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Navy Sonar Settlement Brings Historic Win for Whales

Melon headed whales like these on the west side of Hawai'i island will now be protected from dangerous mid-frequency sonar training and testing.

Melon headed whales like these on the west side of Hawai'i island will now be protected from dangerous mid-frequency sonar training and testing.

Daniel Webster/Cascadia Research Collective

The blue whale is one of the largest animals ever known to have lived on Earth, but despite its heft, this magnificently oversized marine mammal can’t withstand the biological blows caused by Navy sonar training and testing.

Today, the blue whale got a break from these harmful sounds. For the first time ever, the U.S. Navy has agreed to put vast swaths of important habitat for numerous marine mammals off limits to dangerous mid-frequency sonar training and testing and the use of powerful explosives.

Areas around the Maui 4-Island Complex.
Areas around the Maui 4-Island Complex, where certain U.S. Navy activities will be limited under the settlement. (Larger Map)
Areas off the coast of Southern California.
Areas off the coast of Southern California, where certain U.S. Navy activities will be limited under the settlement. (Larger Map)

The significance of this victory cannot be overstated. Ocean noise is one of the biggest threats to the health and well-being of marine mammals, which rely on sound to “see” their world. For years, scientists have documented that high-intensity, mid-frequency sounds wreak havoc on the aquatic environment, causing serious impacts to marine mammals, such as strandings, habitat avoidance and abandonment, and even death.

In fact, the Navy’s own five-year Pacific weapons testing and training plan said as much, estimating that whales, dolphins and other marine mammals would be harmed nearly 9.6 million times during high-intensity sonar exercises and underwater detonations. These harmful impacts include millions of instances of temporary hearing loss and significant disruptions in vital behaviors, such as rearing young, as well as more than 150 deaths.

For years the Navy has ignored these impacts, refusing to set aside biologically important areas to minimize harm to these vulnerable marine populations. In 2013, Earthjustice sued the National Marine Fisheries Service for approving the Navy’s five-year plan, alleging violations of the National Environmental Policy Act, the Marine Mammal Protection Act and the Endangered Species Act.

Two years later, in March 2015, a federal judge agreed with us and found that the Navy and the fisheries service violated the law. Today, after months of negotiations among all parties, the Navy has agreed to create safe havens to protect these vital marine species.

  • Spotted dolphins swim on the west side of Hawai‘i Island.
    Robin W. Baird / Cascadia Research Collective
    Spotted dolphins swim on the west side of Hawaiʻi Island, in an area that will finally now have protections from use of sonar and explosives.
  • Spinner dolphins swim on the west side of Hawai‘i Island.
    Daniel L. Webster / Cascadia Research Collective
    Spinner dolphins swim on the west side of Hawaiʻi Island, in an area that will finally now have protections from use of sonar and explosives.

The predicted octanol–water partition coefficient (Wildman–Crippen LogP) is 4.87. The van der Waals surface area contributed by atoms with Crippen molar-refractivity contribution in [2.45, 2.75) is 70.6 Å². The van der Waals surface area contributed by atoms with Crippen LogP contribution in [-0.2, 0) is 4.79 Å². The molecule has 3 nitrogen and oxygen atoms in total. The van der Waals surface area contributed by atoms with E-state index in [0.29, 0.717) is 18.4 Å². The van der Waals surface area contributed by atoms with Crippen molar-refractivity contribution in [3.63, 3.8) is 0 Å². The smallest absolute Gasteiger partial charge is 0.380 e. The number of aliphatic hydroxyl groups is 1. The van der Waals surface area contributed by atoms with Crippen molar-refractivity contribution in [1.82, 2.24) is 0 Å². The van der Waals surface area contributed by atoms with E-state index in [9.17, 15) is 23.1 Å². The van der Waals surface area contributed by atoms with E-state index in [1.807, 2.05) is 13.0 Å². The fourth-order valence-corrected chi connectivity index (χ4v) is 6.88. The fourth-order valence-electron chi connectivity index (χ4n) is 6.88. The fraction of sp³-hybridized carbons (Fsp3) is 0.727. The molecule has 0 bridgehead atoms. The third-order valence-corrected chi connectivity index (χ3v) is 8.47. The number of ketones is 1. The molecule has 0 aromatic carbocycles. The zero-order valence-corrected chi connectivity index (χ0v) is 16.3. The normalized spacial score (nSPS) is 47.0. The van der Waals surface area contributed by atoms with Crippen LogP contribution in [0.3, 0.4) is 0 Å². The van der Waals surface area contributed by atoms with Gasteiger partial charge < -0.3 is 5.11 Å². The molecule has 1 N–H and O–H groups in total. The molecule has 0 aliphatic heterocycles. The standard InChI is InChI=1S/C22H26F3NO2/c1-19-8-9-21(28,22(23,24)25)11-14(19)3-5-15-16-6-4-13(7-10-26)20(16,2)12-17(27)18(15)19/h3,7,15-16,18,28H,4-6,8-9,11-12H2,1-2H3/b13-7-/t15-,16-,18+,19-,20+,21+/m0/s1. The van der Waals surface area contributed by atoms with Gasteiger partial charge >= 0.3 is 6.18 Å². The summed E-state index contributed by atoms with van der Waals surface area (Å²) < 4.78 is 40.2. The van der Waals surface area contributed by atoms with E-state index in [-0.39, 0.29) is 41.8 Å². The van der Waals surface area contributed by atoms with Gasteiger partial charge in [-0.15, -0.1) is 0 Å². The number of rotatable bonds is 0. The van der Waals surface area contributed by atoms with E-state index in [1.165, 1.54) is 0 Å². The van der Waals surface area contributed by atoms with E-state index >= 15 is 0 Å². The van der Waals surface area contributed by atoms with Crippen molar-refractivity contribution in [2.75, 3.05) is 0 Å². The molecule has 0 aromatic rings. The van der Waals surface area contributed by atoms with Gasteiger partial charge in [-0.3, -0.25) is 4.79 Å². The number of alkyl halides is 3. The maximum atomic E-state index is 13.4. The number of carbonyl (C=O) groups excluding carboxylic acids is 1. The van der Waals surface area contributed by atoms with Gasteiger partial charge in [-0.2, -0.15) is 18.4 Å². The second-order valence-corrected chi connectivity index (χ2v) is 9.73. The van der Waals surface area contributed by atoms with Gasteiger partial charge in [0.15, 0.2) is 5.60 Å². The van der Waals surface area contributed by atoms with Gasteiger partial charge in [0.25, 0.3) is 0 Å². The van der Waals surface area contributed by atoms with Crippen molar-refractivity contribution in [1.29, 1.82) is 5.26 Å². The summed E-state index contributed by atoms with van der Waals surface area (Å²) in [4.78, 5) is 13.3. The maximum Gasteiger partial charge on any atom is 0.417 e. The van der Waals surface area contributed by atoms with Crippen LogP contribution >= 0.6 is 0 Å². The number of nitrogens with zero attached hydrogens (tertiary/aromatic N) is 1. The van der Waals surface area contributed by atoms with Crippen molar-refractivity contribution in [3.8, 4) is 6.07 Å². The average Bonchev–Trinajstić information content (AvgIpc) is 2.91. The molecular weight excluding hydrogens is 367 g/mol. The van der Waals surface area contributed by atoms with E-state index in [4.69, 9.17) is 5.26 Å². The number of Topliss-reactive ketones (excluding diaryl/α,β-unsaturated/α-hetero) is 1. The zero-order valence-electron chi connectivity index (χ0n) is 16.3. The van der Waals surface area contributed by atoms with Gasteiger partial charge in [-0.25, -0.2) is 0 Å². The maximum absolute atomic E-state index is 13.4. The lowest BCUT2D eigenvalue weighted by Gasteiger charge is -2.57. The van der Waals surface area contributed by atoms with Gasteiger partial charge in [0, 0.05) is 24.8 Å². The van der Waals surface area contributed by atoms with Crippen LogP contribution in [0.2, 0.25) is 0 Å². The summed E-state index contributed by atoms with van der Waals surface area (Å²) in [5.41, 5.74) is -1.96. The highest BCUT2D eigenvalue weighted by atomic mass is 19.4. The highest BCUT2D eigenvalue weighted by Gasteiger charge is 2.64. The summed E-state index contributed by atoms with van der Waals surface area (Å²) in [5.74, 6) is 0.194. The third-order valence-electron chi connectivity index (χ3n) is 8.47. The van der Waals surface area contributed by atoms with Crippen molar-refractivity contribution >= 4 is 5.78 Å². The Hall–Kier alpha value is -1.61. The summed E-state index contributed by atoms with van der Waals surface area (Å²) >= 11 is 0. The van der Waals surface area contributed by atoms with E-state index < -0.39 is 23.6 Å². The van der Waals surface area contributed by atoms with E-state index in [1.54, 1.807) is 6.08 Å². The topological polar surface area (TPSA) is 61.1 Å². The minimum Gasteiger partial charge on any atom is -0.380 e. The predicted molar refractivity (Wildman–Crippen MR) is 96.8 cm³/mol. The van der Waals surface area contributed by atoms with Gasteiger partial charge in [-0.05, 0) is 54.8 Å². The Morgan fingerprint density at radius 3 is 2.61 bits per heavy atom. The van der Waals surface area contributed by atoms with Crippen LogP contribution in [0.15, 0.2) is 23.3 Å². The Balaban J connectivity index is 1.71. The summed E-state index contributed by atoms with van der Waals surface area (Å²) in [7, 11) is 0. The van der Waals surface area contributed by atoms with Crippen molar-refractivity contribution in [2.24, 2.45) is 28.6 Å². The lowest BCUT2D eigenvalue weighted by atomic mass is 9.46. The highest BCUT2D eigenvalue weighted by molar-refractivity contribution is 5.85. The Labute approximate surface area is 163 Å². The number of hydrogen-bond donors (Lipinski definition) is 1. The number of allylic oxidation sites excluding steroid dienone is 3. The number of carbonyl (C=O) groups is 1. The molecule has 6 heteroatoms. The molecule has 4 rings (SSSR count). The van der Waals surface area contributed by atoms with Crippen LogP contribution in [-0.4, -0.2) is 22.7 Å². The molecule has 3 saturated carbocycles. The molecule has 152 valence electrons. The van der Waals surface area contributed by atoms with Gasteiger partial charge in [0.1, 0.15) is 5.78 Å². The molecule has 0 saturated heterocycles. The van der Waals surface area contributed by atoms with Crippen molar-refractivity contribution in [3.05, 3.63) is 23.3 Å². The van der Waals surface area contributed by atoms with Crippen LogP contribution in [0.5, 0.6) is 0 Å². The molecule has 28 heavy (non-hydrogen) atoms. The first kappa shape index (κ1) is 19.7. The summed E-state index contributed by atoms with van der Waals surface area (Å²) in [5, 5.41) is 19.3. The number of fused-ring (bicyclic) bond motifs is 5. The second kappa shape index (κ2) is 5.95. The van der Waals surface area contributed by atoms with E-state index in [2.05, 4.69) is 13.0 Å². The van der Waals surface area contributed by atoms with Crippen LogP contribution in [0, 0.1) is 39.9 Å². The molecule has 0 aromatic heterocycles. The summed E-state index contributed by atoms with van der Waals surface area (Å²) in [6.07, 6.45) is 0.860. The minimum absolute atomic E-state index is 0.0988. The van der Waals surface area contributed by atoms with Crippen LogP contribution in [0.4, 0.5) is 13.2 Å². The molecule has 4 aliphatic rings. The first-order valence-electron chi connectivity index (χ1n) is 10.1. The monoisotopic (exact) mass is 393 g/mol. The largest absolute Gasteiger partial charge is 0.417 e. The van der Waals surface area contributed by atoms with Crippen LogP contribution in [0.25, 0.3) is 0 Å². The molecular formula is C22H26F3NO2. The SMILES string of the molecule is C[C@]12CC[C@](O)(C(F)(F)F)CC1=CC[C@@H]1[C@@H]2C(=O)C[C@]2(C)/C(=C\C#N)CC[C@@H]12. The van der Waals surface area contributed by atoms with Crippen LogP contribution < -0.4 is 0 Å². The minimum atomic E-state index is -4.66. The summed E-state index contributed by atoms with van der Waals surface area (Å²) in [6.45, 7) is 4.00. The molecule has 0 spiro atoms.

• Pilot whales swim on the west side of Hawai‘i Island.
    Annie B. Douglas / Cascadia Research Collective
    Pilot whales swim on the west side of Hawaiʻi Island, in an area that will finally now have protections from use of sonar and explosives.
  • False killer whales swim on the west side of Hawai‘i Island.
    Dan J. Mcsweeney / Cascadia Research Collective - Wild Whale Research Foundation
    False killer whales swim on the west side of Hawaiʻi Island, in an area that will finally now have protections from use of sonar and explosives.
  • Cuvier's beaked whale swims on the west side of Hawai‘i Island.
    Daniel L. Webster / Cascadia Research Collective
    Cuvier's beaked whale swims on the west side of Hawaiʻi Island, in an area that will finally now have protections from use of sonar and explosives.
  • Adult male Blainville's beaked whale swims on the west side of Hawai‘i Island.
    Robin W. Baird / Cascadia Research Collective - Wild Whale Research Foundation
    Adult male Blainville's beaked whale swims on the west side of Hawaiʻi Island, in an area that will finally now have protections from use of sonar and explosives.
  • A whale and calf swim off the coast of Southern California, in an area that will finally now have protections from use of sonar and explosives.
    John Calambokidis / Cascadia Research Collective
    A whale and calf swim off the coast of Southern California, in an area that will finally now have protections from use of sonar and explosives.

“If a whale or dolphin can’t hear, it can’t survive,“ said David Henkin, the Earthjustice attorney who brought the initial challenge to the Navy’s latest round of training and testing on behalf of several groups. “By agreeing to this settlement, the Navy acknowledges that it doesn’t need to train in every square inch of the ocean and that it can take reasonable steps to reduce the deadly toll of its activities.”

Until it expires in late 2018, the agreement will protect habitat for the most vulnerable marine mammal populations, including endangered blue whales, for which waters off the coast of Southern California are a globally important feeding area. It will also protect numerous small, resident whale and dolphin populations off Hawai‘i, for whom the islands are literally their only home.

Today’s announcement proves that the Navy can both protect U.S. naval waters and protect whales and dolphins by limiting the use of sonar and explosives in vital habitats. 

Tags:  Marine Sonar, Oceans

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